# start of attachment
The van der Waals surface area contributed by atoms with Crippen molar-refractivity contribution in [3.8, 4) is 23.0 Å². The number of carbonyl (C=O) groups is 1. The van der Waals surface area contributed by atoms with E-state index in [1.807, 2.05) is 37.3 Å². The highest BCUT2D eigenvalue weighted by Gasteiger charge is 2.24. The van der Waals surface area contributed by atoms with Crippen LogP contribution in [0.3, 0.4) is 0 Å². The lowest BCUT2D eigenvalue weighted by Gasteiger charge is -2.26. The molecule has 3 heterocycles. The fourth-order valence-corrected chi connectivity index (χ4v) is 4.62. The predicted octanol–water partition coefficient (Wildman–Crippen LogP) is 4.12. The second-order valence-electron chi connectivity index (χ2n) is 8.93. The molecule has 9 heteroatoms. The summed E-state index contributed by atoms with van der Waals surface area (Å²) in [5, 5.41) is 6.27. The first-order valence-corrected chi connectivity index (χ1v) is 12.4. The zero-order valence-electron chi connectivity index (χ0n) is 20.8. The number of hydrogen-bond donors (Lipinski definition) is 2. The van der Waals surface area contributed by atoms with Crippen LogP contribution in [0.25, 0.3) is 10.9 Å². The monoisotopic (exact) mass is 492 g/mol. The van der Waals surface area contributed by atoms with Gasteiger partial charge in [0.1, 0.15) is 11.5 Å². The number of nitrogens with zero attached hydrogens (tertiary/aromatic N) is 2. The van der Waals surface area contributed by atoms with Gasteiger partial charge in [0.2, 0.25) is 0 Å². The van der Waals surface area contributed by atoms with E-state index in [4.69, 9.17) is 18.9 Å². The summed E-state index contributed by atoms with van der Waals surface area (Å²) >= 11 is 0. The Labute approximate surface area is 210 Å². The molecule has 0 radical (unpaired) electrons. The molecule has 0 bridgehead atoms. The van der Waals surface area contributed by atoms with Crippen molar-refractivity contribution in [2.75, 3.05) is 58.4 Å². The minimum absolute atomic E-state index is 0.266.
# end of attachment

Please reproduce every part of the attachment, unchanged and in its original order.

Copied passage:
The van der Waals surface area contributed by atoms with Crippen molar-refractivity contribution in [3.8, 4) is 23.0 Å². The number of carbonyl (C=O) groups is 1. The van der Waals surface area contributed by atoms with E-state index in [1.807, 2.05) is 37.3 Å². The highest BCUT2D eigenvalue weighted by Gasteiger charge is 2.24. The van der Waals surface area contributed by atoms with Crippen LogP contribution in [0.3, 0.4) is 0 Å². The lowest BCUT2D eigenvalue weighted by Gasteiger charge is -2.26. The molecule has 3 heterocycles. The fourth-order valence-corrected chi connectivity index (χ4v) is 4.62. The predicted octanol–water partition coefficient (Wildman–Crippen LogP) is 4.12. The second-order valence-electron chi connectivity index (χ2n) is 8.93. The molecule has 9 heteroatoms. The summed E-state index contributed by atoms with van der Waals surface area (Å²) in [5, 5.41) is 6.27. The first-order valence-corrected chi connectivity index (χ1v) is 12.4. The zero-order valence-electron chi connectivity index (χ0n) is 20.8. The number of hydrogen-bond donors (Lipinski definition) is 2. The van der Waals surface area contributed by atoms with Crippen LogP contribution in [0.25, 0.3) is 10.9 Å². The monoisotopic (exact) mass is 492 g/mol. The van der Waals surface area contributed by atoms with Gasteiger partial charge in [0.1, 0.15) is 11.5 Å². The number of nitrogens with zero attached hydrogens (tertiary/aromatic N) is 2. The van der Waals surface area contributed by atoms with Gasteiger partial charge in [0.2, 0.25) is 0 Å². The van der Waals surface area contributed by atoms with E-state index in [4.69, 9.17) is 18.9 Å². The summed E-state index contributed by atoms with van der Waals surface area (Å²) >= 11 is 0. The Labute approximate surface area is 210 Å². The molecule has 0 radical (unpaired) electrons. The molecule has 0 bridgehead atoms. The van der Waals surface area contributed by atoms with Crippen molar-refractivity contribution in [2.75, 3.05) is 58.4 Å². The minimum absolute atomic E-state index is 0.266.